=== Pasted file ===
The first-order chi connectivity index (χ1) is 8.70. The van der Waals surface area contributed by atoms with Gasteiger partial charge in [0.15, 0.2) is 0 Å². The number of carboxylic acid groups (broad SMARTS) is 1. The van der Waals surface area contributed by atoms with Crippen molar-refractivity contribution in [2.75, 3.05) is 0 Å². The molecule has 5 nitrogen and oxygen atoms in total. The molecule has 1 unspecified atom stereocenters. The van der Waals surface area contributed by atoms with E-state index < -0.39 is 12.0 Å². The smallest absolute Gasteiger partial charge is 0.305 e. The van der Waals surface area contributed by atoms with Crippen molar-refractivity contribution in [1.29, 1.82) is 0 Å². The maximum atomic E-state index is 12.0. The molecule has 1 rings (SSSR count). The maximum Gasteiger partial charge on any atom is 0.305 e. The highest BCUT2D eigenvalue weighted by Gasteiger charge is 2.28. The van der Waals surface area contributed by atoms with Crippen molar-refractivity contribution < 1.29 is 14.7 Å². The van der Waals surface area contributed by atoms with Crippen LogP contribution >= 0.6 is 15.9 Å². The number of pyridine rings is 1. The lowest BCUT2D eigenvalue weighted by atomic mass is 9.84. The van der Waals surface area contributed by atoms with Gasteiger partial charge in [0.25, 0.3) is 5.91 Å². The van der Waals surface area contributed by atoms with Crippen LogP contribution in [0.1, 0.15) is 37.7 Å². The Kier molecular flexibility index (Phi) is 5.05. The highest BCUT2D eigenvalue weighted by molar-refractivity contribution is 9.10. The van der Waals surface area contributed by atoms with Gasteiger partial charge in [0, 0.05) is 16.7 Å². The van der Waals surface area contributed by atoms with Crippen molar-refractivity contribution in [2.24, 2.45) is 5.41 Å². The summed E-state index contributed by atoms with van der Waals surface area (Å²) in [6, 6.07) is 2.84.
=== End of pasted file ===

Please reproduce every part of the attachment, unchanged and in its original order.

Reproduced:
The first-order chi connectivity index (χ1) is 8.70. The van der Waals surface area contributed by atoms with Gasteiger partial charge in [0.15, 0.2) is 0 Å². The number of carboxylic acid groups (broad SMARTS) is 1. The van der Waals surface area contributed by atoms with Crippen molar-refractivity contribution in [2.75, 3.05) is 0 Å². The molecule has 5 nitrogen and oxygen atoms in total. The molecule has 1 unspecified atom stereocenters. The van der Waals surface area contributed by atoms with E-state index < -0.39 is 12.0 Å². The smallest absolute Gasteiger partial charge is 0.305 e. The van der Waals surface area contributed by atoms with Crippen molar-refractivity contribution in [1.29, 1.82) is 0 Å². The maximum atomic E-state index is 12.0. The molecule has 1 rings (SSSR count). The maximum Gasteiger partial charge on any atom is 0.305 e. The highest BCUT2D eigenvalue weighted by Gasteiger charge is 2.28. The van der Waals surface area contributed by atoms with Crippen molar-refractivity contribution < 1.29 is 14.7 Å². The van der Waals surface area contributed by atoms with Crippen LogP contribution >= 0.6 is 15.9 Å². The number of pyridine rings is 1. The lowest BCUT2D eigenvalue weighted by atomic mass is 9.84. The van der Waals surface area contributed by atoms with Gasteiger partial charge in [0.25, 0.3) is 5.91 Å². The van der Waals surface area contributed by atoms with Crippen LogP contribution in [0.1, 0.15) is 37.7 Å². The Kier molecular flexibility index (Phi) is 5.05. The highest BCUT2D eigenvalue weighted by molar-refractivity contribution is 9.10. The van der Waals surface area contributed by atoms with Gasteiger partial charge in [0, 0.05) is 16.7 Å². The van der Waals surface area contributed by atoms with Crippen molar-refractivity contribution in [2.24, 2.45) is 5.41 Å². The summed E-state index contributed by atoms with van der Waals surface area (Å²) in [6, 6.07) is 2.84.